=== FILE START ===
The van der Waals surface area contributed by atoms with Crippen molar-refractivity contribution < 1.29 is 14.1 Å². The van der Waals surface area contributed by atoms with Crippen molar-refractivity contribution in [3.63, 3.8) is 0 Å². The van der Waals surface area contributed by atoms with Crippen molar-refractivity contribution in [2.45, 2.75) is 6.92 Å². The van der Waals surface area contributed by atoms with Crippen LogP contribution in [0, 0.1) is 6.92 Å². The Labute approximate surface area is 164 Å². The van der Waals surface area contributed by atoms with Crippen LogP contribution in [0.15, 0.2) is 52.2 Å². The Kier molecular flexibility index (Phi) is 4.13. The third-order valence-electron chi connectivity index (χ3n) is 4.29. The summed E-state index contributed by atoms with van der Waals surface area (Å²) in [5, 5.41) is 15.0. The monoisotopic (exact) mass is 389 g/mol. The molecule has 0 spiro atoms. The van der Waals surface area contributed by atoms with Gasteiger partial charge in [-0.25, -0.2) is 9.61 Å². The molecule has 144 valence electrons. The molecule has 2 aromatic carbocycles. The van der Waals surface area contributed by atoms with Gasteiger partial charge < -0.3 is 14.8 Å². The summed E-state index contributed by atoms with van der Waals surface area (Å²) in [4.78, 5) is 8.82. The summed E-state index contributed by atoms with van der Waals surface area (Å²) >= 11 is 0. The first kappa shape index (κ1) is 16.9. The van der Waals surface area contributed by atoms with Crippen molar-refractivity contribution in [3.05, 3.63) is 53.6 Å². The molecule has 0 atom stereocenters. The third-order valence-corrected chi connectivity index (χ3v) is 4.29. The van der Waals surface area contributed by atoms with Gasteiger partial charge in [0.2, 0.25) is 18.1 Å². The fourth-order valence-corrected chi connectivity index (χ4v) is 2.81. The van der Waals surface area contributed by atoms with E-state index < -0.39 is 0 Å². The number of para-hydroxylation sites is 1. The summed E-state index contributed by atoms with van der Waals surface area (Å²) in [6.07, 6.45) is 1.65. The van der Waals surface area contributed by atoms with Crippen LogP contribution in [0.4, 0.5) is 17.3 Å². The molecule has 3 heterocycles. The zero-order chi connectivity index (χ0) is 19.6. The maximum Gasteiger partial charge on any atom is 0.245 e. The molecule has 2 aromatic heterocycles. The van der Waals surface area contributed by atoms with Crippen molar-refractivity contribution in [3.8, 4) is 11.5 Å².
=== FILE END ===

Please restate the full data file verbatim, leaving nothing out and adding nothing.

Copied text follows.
The van der Waals surface area contributed by atoms with Crippen molar-refractivity contribution < 1.29 is 14.1 Å². The van der Waals surface area contributed by atoms with Crippen molar-refractivity contribution in [3.63, 3.8) is 0 Å². The van der Waals surface area contributed by atoms with Crippen molar-refractivity contribution in [2.45, 2.75) is 6.92 Å². The van der Waals surface area contributed by atoms with Crippen LogP contribution in [0, 0.1) is 6.92 Å². The Labute approximate surface area is 164 Å². The van der Waals surface area contributed by atoms with Crippen LogP contribution in [0.15, 0.2) is 52.2 Å². The Kier molecular flexibility index (Phi) is 4.13. The third-order valence-electron chi connectivity index (χ3n) is 4.29. The summed E-state index contributed by atoms with van der Waals surface area (Å²) in [5, 5.41) is 15.0. The monoisotopic (exact) mass is 389 g/mol. The molecule has 0 spiro atoms. The van der Waals surface area contributed by atoms with Gasteiger partial charge in [-0.25, -0.2) is 9.61 Å². The molecule has 144 valence electrons. The molecule has 2 aromatic carbocycles. The van der Waals surface area contributed by atoms with Gasteiger partial charge < -0.3 is 14.8 Å². The summed E-state index contributed by atoms with van der Waals surface area (Å²) in [4.78, 5) is 8.82. The summed E-state index contributed by atoms with van der Waals surface area (Å²) >= 11 is 0. The first kappa shape index (κ1) is 16.9. The van der Waals surface area contributed by atoms with Crippen molar-refractivity contribution in [3.05, 3.63) is 53.6 Å². The molecule has 0 atom stereocenters. The third-order valence-corrected chi connectivity index (χ3v) is 4.29. The van der Waals surface area contributed by atoms with Gasteiger partial charge in [0.2, 0.25) is 18.1 Å². The fourth-order valence-corrected chi connectivity index (χ4v) is 2.81. The van der Waals surface area contributed by atoms with E-state index < -0.39 is 0 Å². The number of para-hydroxylation sites is 1. The summed E-state index contributed by atoms with van der Waals surface area (Å²) in [6.07, 6.45) is 1.65. The van der Waals surface area contributed by atoms with Crippen LogP contribution in [0.4, 0.5) is 17.3 Å². The molecule has 3 heterocycles. The zero-order chi connectivity index (χ0) is 19.6. The maximum Gasteiger partial charge on any atom is 0.245 e. The molecule has 2 aromatic heterocycles. The van der Waals surface area contributed by atoms with Crippen molar-refractivity contribution in [3.8, 4) is 11.5 Å².